Some people, especially pregnant women, people with weakened immune systems — such as those living with HIV/AIDS — and those of Filipino, Hispanic, African or Native American descent are at risk of developing a more severe form of coccidioidomycosis.
Complications of coccidioidomycosis may include:
May 27, 2015
- Severe pneumonia. Most people recover from coccidioidomycosis-related pneumonia without complications. Others, mainly Filipinos, Hispanics, blacks, Native Americans and those with weakened immune systems, may become seriously ill.
- Ruptured lung nodules. A small percentage of people develop thin-walled nodules (cavities) in their lungs. Many of these eventually disappear without causing any problems, but some may rupture, causing chest pain and difficulty breathing. A ruptured lung nodule might require the placement of a tube into the space around the lungs to remove the air or surgery to repair the damage.
- Disseminated disease. This is the most serious complication of coccidioidomycosis. If the fungus spreads (disseminates) throughout the body, it can cause problems ranging from skin ulcers and abscesses to bone lesions, severe joint pain, heart inflammation, urinary tract problems and meningitis — a potentially fatal infection of the membranes and fluid covering the brain and spinal cord.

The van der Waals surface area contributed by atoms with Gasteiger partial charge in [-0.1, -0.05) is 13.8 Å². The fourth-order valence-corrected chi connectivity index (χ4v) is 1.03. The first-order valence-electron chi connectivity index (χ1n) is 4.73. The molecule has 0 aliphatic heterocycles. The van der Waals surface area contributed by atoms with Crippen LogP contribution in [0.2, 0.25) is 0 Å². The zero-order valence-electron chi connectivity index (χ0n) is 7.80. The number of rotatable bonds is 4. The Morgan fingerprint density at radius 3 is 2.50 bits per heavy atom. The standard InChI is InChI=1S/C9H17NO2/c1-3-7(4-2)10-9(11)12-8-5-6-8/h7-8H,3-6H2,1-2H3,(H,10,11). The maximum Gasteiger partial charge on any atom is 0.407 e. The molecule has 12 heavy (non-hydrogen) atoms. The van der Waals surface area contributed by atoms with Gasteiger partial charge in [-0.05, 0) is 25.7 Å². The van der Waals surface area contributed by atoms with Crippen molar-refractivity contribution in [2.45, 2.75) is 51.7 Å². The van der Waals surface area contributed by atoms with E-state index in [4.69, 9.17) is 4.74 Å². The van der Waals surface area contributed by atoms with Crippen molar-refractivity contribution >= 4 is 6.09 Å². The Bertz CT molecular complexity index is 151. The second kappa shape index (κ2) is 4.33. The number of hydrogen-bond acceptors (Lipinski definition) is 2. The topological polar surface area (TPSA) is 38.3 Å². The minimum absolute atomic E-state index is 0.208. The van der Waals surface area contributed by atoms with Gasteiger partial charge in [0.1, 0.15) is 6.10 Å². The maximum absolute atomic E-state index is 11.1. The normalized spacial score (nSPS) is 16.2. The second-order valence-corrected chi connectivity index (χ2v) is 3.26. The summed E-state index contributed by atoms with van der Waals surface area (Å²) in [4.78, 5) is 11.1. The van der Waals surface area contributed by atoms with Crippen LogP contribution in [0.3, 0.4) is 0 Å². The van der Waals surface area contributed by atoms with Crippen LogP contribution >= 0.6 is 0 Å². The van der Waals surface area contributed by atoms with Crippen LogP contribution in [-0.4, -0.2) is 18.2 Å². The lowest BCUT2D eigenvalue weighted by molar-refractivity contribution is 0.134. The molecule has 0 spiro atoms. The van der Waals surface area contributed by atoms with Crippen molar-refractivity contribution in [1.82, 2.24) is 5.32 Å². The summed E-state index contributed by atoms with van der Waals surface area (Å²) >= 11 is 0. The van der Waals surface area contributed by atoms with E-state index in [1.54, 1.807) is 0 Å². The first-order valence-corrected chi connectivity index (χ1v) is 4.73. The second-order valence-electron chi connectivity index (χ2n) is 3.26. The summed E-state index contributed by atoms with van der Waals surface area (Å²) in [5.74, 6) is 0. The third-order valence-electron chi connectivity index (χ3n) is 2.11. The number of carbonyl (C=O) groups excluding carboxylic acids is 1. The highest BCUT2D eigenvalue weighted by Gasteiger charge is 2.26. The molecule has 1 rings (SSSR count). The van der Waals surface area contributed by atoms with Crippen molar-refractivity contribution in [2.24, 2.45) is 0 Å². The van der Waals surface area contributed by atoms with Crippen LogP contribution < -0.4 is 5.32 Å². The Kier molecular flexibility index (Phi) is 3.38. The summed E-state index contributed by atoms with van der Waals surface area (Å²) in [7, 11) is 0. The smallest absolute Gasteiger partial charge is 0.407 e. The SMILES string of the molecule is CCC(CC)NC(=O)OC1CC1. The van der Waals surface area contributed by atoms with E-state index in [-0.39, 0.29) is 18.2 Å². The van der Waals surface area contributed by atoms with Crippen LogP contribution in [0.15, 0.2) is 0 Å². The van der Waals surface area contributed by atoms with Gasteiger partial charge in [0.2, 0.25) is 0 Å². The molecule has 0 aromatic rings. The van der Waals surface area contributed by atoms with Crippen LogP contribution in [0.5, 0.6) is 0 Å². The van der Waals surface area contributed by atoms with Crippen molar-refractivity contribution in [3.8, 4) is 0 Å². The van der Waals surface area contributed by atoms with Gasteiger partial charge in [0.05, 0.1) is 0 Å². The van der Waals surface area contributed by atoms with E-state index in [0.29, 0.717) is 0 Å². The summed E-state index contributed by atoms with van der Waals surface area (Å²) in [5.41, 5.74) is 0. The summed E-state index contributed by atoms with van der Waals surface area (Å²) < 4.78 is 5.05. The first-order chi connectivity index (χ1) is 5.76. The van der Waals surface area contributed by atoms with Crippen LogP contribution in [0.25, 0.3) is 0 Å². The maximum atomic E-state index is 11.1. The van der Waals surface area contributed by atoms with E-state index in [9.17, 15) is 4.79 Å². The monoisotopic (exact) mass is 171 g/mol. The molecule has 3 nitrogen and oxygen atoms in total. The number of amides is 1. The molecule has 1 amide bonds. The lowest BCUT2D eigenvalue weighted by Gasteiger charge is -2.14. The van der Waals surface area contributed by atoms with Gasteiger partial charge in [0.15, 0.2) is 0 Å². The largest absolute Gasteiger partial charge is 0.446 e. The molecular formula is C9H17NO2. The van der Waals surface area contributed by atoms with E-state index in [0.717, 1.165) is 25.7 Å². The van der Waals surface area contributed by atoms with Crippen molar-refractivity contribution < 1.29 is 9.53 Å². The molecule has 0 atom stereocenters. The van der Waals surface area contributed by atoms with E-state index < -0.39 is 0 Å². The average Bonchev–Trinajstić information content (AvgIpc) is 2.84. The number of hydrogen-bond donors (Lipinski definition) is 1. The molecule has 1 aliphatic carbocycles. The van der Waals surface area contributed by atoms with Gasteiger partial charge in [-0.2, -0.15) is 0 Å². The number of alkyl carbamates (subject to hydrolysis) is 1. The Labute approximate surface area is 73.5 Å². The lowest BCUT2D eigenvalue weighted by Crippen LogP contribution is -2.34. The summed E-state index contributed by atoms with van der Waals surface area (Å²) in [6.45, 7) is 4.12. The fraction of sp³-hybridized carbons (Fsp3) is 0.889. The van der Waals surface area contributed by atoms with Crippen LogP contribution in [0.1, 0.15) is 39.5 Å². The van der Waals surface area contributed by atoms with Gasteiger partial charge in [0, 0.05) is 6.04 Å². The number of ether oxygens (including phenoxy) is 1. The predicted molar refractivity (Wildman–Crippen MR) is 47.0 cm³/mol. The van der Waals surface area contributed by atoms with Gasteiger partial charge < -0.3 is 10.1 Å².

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- Galgiani JN, et al. Primary coccidioidal infection. http://www.uptodate.com/home. Accessed April 23, 2015.
- Longo DL, et al. Coccidioidomycosis. In: Harrison's Principles of Internal Medicine. 18th ed. New York, N.Y.: The McGraw-Hill Companies; 2012. http://www.accessmedicine.com. Accessed April 23, 2015.
- Coccidioidomycosis. Centers for Disease Control and Prevention. http://www.cdc.gov/fungal/diseases/coccidioidomycosis/index.html. Accessed April 23, 2015.
- Papadakis MA, et al., eds. Mycotic infections. In: Current Medical Diagnosis & Treatment 2014. 54th ed. New York, N.Y.: The McGraw-Hill Companies; 2015. http://www.accessmedicine.com. Accessed April 23, 2015.
- Coccidioidomycosis (Valley fever) — Jobs at risk. Centers for Disease Control and Prevention. http://www.cdc.gov/niosh/topics/valleyfever/risk.html. Accessed April 30, 2015.
- Bennett JE, et al. Coccidioidomycosis. In: Mandell, Douglas, and Bennett's Principles and Practice of Infectious Diseases. 7th ed. Philadelphia, Pa.: Churchill Livingstone Elsevier; 2010. https://www.clinicalkey.com. Accessed April 23, 2015.
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